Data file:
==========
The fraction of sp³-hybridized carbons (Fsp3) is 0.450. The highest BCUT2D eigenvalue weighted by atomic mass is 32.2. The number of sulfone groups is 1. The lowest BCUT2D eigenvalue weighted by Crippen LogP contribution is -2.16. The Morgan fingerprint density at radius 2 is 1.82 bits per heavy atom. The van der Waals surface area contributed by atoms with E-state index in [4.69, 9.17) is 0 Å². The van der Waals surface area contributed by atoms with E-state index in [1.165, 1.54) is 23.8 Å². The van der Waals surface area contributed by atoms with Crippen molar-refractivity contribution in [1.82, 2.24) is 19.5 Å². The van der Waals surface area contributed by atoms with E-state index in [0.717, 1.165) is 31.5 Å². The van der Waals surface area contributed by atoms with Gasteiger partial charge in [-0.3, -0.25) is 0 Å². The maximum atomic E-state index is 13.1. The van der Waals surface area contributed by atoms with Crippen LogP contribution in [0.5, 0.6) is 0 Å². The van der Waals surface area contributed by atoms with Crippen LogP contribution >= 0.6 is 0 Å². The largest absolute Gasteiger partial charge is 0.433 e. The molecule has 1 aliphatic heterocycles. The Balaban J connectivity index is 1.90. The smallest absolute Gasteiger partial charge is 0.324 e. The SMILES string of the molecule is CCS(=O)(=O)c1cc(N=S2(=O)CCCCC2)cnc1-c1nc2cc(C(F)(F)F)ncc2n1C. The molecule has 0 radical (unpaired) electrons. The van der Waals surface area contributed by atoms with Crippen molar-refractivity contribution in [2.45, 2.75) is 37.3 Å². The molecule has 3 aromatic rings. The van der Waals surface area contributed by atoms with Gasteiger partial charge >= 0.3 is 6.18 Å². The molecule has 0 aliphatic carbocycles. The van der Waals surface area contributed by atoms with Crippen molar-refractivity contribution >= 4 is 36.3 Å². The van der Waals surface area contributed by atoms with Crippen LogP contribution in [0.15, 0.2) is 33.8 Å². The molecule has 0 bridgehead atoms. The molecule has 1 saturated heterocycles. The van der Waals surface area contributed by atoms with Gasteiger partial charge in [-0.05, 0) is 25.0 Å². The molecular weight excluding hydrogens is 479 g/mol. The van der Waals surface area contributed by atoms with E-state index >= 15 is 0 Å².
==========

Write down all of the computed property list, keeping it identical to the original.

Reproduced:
The fraction of sp³-hybridized carbons (Fsp3) is 0.450. The highest BCUT2D eigenvalue weighted by atomic mass is 32.2. The number of sulfone groups is 1. The lowest BCUT2D eigenvalue weighted by Crippen LogP contribution is -2.16. The Morgan fingerprint density at radius 2 is 1.82 bits per heavy atom. The van der Waals surface area contributed by atoms with E-state index in [4.69, 9.17) is 0 Å². The van der Waals surface area contributed by atoms with E-state index in [1.165, 1.54) is 23.8 Å². The van der Waals surface area contributed by atoms with Crippen molar-refractivity contribution in [1.82, 2.24) is 19.5 Å². The van der Waals surface area contributed by atoms with E-state index in [0.717, 1.165) is 31.5 Å². The van der Waals surface area contributed by atoms with Gasteiger partial charge in [-0.3, -0.25) is 0 Å². The maximum atomic E-state index is 13.1. The van der Waals surface area contributed by atoms with Crippen LogP contribution in [0.5, 0.6) is 0 Å². The van der Waals surface area contributed by atoms with Crippen LogP contribution >= 0.6 is 0 Å². The largest absolute Gasteiger partial charge is 0.433 e. The molecule has 1 aliphatic heterocycles. The Balaban J connectivity index is 1.90. The smallest absolute Gasteiger partial charge is 0.324 e. The SMILES string of the molecule is CCS(=O)(=O)c1cc(N=S2(=O)CCCCC2)cnc1-c1nc2cc(C(F)(F)F)ncc2n1C. The molecule has 0 radical (unpaired) electrons. The van der Waals surface area contributed by atoms with Crippen molar-refractivity contribution in [2.45, 2.75) is 37.3 Å². The molecule has 3 aromatic rings. The van der Waals surface area contributed by atoms with Gasteiger partial charge >= 0.3 is 6.18 Å². The molecule has 0 aliphatic carbocycles. The van der Waals surface area contributed by atoms with Crippen molar-refractivity contribution >= 4 is 36.3 Å². The van der Waals surface area contributed by atoms with Crippen LogP contribution in [0.15, 0.2) is 33.8 Å². The molecule has 0 bridgehead atoms. The molecule has 1 saturated heterocycles. The van der Waals surface area contributed by atoms with Gasteiger partial charge in [-0.05, 0) is 25.0 Å². The molecular weight excluding hydrogens is 479 g/mol. The van der Waals surface area contributed by atoms with E-state index >= 15 is 0 Å².